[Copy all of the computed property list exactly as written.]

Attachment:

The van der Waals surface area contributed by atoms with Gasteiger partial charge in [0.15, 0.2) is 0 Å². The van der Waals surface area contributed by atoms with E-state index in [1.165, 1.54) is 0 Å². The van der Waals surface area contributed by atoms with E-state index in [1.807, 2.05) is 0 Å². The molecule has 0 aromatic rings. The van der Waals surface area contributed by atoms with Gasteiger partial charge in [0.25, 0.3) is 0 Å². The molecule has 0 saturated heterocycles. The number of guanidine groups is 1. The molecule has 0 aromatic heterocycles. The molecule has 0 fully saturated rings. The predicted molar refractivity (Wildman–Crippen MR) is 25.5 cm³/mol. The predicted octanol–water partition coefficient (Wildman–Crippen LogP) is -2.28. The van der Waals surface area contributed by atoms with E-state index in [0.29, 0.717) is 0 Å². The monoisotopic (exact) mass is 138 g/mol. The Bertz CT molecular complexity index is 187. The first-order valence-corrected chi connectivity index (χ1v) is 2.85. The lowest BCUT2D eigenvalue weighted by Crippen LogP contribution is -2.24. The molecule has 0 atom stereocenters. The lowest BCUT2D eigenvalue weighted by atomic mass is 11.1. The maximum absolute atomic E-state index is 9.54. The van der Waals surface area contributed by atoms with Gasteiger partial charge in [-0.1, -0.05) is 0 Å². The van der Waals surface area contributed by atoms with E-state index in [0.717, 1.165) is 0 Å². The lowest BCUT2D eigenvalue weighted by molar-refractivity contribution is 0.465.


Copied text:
The van der Waals surface area contributed by atoms with Gasteiger partial charge in [0.15, 0.2) is 0 Å². The van der Waals surface area contributed by atoms with E-state index in [1.165, 1.54) is 0 Å². The van der Waals surface area contributed by atoms with E-state index in [1.807, 2.05) is 0 Å². The molecule has 0 aromatic rings. The van der Waals surface area contributed by atoms with Gasteiger partial charge in [0.25, 0.3) is 0 Å². The molecule has 0 saturated heterocycles. The number of guanidine groups is 1. The molecule has 0 aromatic heterocycles. The molecule has 0 fully saturated rings. The predicted molar refractivity (Wildman–Crippen MR) is 25.5 cm³/mol. The predicted octanol–water partition coefficient (Wildman–Crippen LogP) is -2.28. The van der Waals surface area contributed by atoms with E-state index in [0.29, 0.717) is 0 Å². The monoisotopic (exact) mass is 138 g/mol. The Bertz CT molecular complexity index is 187. The first-order valence-corrected chi connectivity index (χ1v) is 2.85. The lowest BCUT2D eigenvalue weighted by Crippen LogP contribution is -2.24. The molecule has 0 atom stereocenters. The lowest BCUT2D eigenvalue weighted by atomic mass is 11.1. The maximum absolute atomic E-state index is 9.54. The van der Waals surface area contributed by atoms with Gasteiger partial charge in [-0.1, -0.05) is 0 Å². The van der Waals surface area contributed by atoms with E-state index in [0.717, 1.165) is 0 Å². The lowest BCUT2D eigenvalue weighted by molar-refractivity contribution is 0.465.